From the desk of Jason Naugle, President
Have you ever gotten an email from someone claiming to be royalty? In their email they tell you that they will inherit millions of dollars, but need your money and bank details to get access to that inheritance. You know this email isn’t legitimate, so you delete it, yet there are many more scams being perpetrated by criminals that sound more believable and aren’t as easy to spot. Learning to identify and avoid these scams is the first step in protecting yourself from these schemes. Senior Citizens are often particularly vulnerable to some of these fraud campaigns. The world today is full of cybercriminals launching both phishing emails, and the tried and true phone scams that never fell out of fashion. Protecting not only your finances, but also your data from these scams is more important now than ever.
Scammers who operate by phone can seem legitimate and are typically very persuasive! To draw you in to their scam, they might:
- Sound friendly, call you by your first name, and make small talk to get to know you
- Claim to work for a company or organization you trust such as: a bank, a software or other vendor you use, the police department, or a government agency
- Threaten you with fines or charges that must be paid immediately
- Mention exaggerated or fake prizes, products, or services such as credit and loans, extended car warranties, charitable causes, or computer support
- Ask for login credentials or personal sensitive information
- Request payments to be made using odd methods, like gift cards
- Use prerecorded messages, or robocalls
If you receive a suspicious phone call or robocall, the easiest solution is to hang up. You can then block the caller’s phone number and register your phone number on the National Do Not Call Registry (https://www.ftc.gov/donotcall).1
Phishing emails are convincing and trick many people into providing personal data. These emails tend to be written versions of the scam phone calls described above. Some signs of phishing emails are:
- Imploring you to act immediately, offering something that sounds too good to be true, or asking for personal or financial information2
- Emails appearing to be from executive leadership you work with requesting information about you or colleagues that they usually do not request (for example, W2s)
- Unexpected emails appearing to be from people, organizations, or companies you trust that will ask you to click on a link and then disclose personal information.3Always hover your mouse over the link to see if it will direct you to a legitimate website
- Typos, vague and general wording, and nonspecific greetings like “Dear customer”3
Beware that many scam and phishing emails look legitimate! An email pretending to be a company might contain pictures or text mimicking the company’s real emails. If you’re unsure about an email you received, there are some steps you can take to protect yourself:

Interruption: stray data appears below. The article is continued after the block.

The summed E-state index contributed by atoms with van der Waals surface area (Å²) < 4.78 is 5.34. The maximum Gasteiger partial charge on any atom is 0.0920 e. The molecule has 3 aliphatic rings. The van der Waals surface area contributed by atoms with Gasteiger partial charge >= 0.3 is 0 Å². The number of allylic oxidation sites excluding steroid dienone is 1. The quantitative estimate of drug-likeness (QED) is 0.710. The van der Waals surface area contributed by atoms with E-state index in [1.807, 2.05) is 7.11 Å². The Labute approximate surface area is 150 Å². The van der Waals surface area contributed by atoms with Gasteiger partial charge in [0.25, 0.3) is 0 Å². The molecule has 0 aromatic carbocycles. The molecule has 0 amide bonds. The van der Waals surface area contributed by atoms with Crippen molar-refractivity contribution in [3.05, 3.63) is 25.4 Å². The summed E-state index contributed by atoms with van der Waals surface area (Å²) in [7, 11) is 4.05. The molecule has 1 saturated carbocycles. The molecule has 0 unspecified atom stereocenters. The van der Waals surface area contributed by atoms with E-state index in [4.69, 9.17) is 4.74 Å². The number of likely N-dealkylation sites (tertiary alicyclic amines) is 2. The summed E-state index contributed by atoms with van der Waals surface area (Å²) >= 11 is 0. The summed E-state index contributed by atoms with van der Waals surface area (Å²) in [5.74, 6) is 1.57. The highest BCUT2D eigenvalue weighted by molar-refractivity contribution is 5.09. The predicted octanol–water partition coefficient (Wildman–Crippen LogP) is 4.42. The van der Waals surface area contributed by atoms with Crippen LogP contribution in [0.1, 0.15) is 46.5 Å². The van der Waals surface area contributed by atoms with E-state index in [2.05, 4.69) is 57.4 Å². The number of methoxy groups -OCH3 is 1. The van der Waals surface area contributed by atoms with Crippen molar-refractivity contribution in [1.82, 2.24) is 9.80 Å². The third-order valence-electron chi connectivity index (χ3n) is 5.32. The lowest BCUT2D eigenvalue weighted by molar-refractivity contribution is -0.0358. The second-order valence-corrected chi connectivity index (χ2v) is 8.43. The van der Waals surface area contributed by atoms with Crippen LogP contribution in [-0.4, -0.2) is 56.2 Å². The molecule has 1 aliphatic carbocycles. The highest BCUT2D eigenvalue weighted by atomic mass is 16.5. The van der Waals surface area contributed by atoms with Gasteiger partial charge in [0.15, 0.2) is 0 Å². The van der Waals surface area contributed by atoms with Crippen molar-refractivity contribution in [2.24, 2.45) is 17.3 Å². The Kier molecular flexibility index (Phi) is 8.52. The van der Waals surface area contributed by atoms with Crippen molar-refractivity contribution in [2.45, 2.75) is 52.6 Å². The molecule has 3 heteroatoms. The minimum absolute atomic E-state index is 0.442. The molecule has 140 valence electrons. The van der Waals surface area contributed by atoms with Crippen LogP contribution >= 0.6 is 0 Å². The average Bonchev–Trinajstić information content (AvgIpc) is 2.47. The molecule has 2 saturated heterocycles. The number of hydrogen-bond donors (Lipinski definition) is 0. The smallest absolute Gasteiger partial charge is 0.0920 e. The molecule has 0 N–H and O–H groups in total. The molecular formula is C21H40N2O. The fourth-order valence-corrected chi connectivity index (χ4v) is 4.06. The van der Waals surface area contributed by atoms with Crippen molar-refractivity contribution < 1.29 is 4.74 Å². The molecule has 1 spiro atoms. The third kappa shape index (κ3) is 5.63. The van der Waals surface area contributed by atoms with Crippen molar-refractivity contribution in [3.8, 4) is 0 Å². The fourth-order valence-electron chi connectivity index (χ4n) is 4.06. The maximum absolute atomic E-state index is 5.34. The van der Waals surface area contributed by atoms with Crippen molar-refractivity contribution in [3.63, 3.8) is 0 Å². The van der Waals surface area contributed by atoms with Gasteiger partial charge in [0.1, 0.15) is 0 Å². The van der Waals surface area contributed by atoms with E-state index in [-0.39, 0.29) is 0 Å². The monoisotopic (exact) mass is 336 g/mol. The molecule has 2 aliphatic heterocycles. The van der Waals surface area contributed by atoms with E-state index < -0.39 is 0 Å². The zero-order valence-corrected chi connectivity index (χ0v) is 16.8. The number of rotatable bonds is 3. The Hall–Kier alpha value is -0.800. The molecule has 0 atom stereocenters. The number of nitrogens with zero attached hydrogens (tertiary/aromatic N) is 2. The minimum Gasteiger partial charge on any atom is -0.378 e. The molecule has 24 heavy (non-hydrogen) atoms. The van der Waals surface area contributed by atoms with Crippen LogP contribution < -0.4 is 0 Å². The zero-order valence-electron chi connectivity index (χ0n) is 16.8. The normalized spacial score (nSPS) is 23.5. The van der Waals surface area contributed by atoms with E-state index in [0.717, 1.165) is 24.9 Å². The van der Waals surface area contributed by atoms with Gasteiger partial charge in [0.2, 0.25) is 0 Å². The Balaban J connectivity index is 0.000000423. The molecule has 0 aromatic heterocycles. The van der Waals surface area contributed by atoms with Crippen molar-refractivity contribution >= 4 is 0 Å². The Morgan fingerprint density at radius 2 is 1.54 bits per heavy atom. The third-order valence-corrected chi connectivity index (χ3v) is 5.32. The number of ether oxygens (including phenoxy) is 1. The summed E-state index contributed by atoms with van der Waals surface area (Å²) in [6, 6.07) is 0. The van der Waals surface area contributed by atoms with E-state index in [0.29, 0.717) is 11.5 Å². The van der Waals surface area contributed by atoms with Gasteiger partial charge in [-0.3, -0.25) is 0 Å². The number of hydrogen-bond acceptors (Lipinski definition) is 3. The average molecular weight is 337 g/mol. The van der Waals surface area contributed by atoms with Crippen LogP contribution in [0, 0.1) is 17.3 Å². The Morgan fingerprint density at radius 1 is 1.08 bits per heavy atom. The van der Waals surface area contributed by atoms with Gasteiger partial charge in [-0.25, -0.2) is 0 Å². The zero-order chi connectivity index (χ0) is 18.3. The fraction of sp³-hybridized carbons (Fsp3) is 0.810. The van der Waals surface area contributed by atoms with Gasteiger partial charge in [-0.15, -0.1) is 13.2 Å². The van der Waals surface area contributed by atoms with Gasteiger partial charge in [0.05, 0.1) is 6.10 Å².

- Do not click links or open attachments in emails you were not expecting3
- Do not enter any personal, login, or financial information when prompted by an unsolicited email 3
- Do not respond to or forward emails you suspect to be a scam3
- If in doubt, contact the person or organization the email claims to have been sent by using contact information you find for yourself on their official website3
If you get scam phone calls or phishing emails at home, hang up or delete the emails. If you get scam phone calls or phishing emails at work, let your organization’s security or Information Technology team know so they can help protect others from these scams! Additionally, please educate your parents and grandparents on these scams, as they are becoming only more and more common.
The information provided in the MS-ISAC Monthly Security Tips Newsletter is intended to increase the security awareness of an organization's end users and to help them behave in a more secure manner within their work environment. While some of the tips may relate to maintaining a home computer, the increased awareness is intended to help improve the organization's overall cyber security posture. This is especially critical if employees access their work network from their home computer. Organizations have permission and are encouraged to brand and redistribute this newsletter in whole for educational, non-commercial purposes. Disclaimer: These links are provided because they have information that may be useful. The Center for Internet Security (CIS) does not warrant the accuracy of any information contained in the links and neither endorses nor intends to promote the advertising of the resources listed herein. The opinions and statements contained in such resources are those of the author(s) and do not necessarily represent the opinions of CIS.